After years of hunting, Dr. Rifaat Safadi and his team of Hadassah medical researchers in Jerusalem have found the gene that causes liver disease. This groundbreaking discovery paves the way for potential new treatments.
Safadi, an Arab-Israeli physician who heads the Liver Unit at Hadassah University Hospital in Ein-Karem, tells ISRAEL21c that while the gene, Neuroligin 4 (NLGN4), was already known to be involved in brain neuron communication, his team was the first in the world to identify NLGN4 in the immune system and liver.
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“The gene is there and now the question is how much of it is being expressed, since an over-expression of this gene is affecting immune system modulation, or the immune control of fibrosis in the liver,” he explains.
In a healthy person, NLGN4 helps repair liver tissue when it gets damaged by daily abuses. But if the immune system is compromised by hepatitis, alcohol consumption, over-eating or the use of some medications, the gene overreacts and doesn’t work as well to prevent liver scarring. This increases the risk of cirrhosis of the liver — the final phase of advanced liver disease.
Ordinarily, Safadi adds, the immune system’s “natural killer” (NK) cells do the work of keeping a stressed liver scar-free. But once cirrhosis develops, NLGN4 inhibits these NK cells.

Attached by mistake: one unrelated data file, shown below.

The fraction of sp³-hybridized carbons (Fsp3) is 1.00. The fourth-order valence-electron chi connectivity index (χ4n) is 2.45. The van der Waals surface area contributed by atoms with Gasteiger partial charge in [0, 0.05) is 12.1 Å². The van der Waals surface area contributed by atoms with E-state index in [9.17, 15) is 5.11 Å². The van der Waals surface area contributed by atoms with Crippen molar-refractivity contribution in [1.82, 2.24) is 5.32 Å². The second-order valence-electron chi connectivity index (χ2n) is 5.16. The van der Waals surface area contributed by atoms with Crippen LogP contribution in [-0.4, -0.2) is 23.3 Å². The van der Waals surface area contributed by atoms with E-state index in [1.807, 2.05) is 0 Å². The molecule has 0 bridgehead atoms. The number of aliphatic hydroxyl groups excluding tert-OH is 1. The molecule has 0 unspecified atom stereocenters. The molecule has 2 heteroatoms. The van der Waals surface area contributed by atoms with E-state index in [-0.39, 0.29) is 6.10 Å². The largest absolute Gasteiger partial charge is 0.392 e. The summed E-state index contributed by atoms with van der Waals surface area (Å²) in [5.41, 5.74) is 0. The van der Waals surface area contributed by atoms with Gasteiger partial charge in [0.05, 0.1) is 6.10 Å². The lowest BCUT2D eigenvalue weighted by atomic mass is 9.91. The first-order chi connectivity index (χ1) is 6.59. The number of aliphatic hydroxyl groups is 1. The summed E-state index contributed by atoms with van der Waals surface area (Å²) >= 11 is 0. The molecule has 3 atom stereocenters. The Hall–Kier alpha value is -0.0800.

“Everyone has the gene,” says Safadi, “whether it’s over-expressed or not. Our approach is how to target the over-expression and to reduce this expression to control the fibrosis.”
In the study, Safadi and his team took blood samples from hospital patients to look at their NK cells. One group had cirrhosis of the liver, while the other was a control group for comparison purposes.
Hadassah’s Hadasit Technology Transfer Company has patented Neuroligin 4 and Safadi plans on working toward creating a drug based on the new knowledge, which was reported at an American Association for the Study of Liver Diseases in Boston late last year.
Searching for a happy ending
Safadi believes the problem of alcoholism in Israel and worldwide is underestimated. “In my clinic [in Nazareth] I saw a large volume of alcoholic liver disease, with Christians coming in as often as Muslims and Jews,” he says. “We call it liver disease when we don’t find the cause, and most cases of this ‘cryptogenic liver disease’ is found in alcoholics.”
Even social drinkers are not immune to the effects of alcoholism and liver scarring, says Safadi. “Patients in our community, for various reasons, are underreporting their consumption. It’s only when you repeat the questions in different ways and see a patient over time and win his trust does the true story come out.”
His weekend work in the clinic propelled him to find a way to treat people suffering from cirrhosis of the liver. Safadi hopes to find a happier ending to the sad story of late-stage liver disease.
There are non-drug approaches to help a damaged liver heal, says Safadi, based on clinical experience: “Weaning from alcohol in the heavy drinker helps rehabilitate the immune system – and can even reverse cirrhosis in some cases,” he says.
“Yes, just stopping can help the liver heal. And this has a bigger effect — more than any drug that we can discover. If this is not the case, our drug will be targeting pathways to reduce the fibrosis tissue, and this is my niche.”